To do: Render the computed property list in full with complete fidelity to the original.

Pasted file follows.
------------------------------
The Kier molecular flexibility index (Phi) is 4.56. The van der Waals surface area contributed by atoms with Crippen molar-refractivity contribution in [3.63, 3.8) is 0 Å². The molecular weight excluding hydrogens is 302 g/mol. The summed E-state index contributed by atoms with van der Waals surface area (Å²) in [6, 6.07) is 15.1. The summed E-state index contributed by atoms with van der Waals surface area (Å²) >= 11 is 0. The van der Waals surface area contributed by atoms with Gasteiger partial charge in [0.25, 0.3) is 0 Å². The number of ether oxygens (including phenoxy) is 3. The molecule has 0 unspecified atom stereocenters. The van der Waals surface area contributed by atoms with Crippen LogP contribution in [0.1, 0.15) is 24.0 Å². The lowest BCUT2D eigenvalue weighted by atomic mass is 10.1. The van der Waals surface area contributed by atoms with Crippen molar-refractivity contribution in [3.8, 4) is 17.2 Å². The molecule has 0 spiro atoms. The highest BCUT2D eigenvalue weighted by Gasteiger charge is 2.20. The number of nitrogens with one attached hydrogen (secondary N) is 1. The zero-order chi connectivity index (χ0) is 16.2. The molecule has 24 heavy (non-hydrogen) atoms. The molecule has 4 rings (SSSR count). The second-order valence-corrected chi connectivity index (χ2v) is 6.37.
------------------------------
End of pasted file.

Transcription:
The Kier molecular flexibility index (Phi) is 4.56. The van der Waals surface area contributed by atoms with Crippen molar-refractivity contribution in [3.63, 3.8) is 0 Å². The molecular weight excluding hydrogens is 302 g/mol. The summed E-state index contributed by atoms with van der Waals surface area (Å²) in [6, 6.07) is 15.1. The summed E-state index contributed by atoms with van der Waals surface area (Å²) >= 11 is 0. The van der Waals surface area contributed by atoms with Gasteiger partial charge in [0.25, 0.3) is 0 Å². The number of ether oxygens (including phenoxy) is 3. The molecule has 0 unspecified atom stereocenters. The van der Waals surface area contributed by atoms with Crippen LogP contribution in [0.1, 0.15) is 24.0 Å². The lowest BCUT2D eigenvalue weighted by atomic mass is 10.1. The van der Waals surface area contributed by atoms with Crippen molar-refractivity contribution in [3.8, 4) is 17.2 Å². The molecule has 0 spiro atoms. The highest BCUT2D eigenvalue weighted by Gasteiger charge is 2.20. The number of nitrogens with one attached hydrogen (secondary N) is 1. The zero-order chi connectivity index (χ0) is 16.2. The molecule has 24 heavy (non-hydrogen) atoms. The molecule has 4 rings (SSSR count). The second-order valence-corrected chi connectivity index (χ2v) is 6.37.